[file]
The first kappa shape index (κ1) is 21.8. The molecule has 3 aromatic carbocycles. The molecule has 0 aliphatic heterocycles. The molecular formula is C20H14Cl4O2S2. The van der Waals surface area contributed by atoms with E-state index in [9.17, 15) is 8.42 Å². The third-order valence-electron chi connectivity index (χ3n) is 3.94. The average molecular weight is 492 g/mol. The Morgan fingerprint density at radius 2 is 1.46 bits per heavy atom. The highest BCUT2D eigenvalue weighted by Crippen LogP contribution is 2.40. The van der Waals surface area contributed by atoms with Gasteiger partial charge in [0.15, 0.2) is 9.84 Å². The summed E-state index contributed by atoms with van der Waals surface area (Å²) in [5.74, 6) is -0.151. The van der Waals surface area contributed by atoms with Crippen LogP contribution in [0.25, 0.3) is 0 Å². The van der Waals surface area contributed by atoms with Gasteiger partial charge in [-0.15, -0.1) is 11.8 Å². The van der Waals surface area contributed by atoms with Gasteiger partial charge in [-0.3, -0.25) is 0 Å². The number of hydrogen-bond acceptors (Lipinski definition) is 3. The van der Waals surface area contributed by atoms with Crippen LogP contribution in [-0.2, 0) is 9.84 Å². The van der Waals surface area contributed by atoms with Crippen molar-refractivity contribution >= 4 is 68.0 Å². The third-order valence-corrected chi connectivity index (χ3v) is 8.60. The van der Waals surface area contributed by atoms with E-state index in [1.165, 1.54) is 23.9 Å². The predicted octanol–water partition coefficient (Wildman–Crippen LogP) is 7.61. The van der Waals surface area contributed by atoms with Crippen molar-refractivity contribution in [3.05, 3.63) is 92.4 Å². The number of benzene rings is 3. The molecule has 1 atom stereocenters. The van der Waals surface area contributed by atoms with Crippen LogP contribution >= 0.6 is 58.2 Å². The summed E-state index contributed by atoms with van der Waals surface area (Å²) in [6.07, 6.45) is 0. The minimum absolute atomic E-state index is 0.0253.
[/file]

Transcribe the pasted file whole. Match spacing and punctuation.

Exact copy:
The first kappa shape index (κ1) is 21.8. The molecule has 3 aromatic carbocycles. The molecule has 0 aliphatic heterocycles. The molecular formula is C20H14Cl4O2S2. The van der Waals surface area contributed by atoms with E-state index in [9.17, 15) is 8.42 Å². The third-order valence-electron chi connectivity index (χ3n) is 3.94. The average molecular weight is 492 g/mol. The Morgan fingerprint density at radius 2 is 1.46 bits per heavy atom. The highest BCUT2D eigenvalue weighted by Crippen LogP contribution is 2.40. The van der Waals surface area contributed by atoms with Gasteiger partial charge in [0.15, 0.2) is 9.84 Å². The summed E-state index contributed by atoms with van der Waals surface area (Å²) in [5.74, 6) is -0.151. The van der Waals surface area contributed by atoms with Crippen LogP contribution in [0.25, 0.3) is 0 Å². The van der Waals surface area contributed by atoms with Gasteiger partial charge in [-0.15, -0.1) is 11.8 Å². The van der Waals surface area contributed by atoms with Gasteiger partial charge in [-0.3, -0.25) is 0 Å². The number of hydrogen-bond acceptors (Lipinski definition) is 3. The van der Waals surface area contributed by atoms with Crippen LogP contribution in [-0.2, 0) is 9.84 Å². The van der Waals surface area contributed by atoms with Crippen molar-refractivity contribution >= 4 is 68.0 Å². The third-order valence-corrected chi connectivity index (χ3v) is 8.60. The van der Waals surface area contributed by atoms with E-state index in [1.165, 1.54) is 23.9 Å². The predicted octanol–water partition coefficient (Wildman–Crippen LogP) is 7.61. The van der Waals surface area contributed by atoms with Crippen molar-refractivity contribution in [3.05, 3.63) is 92.4 Å². The number of benzene rings is 3. The molecule has 1 atom stereocenters. The van der Waals surface area contributed by atoms with Crippen LogP contribution >= 0.6 is 58.2 Å². The summed E-state index contributed by atoms with van der Waals surface area (Å²) in [6.07, 6.45) is 0. The minimum absolute atomic E-state index is 0.0253.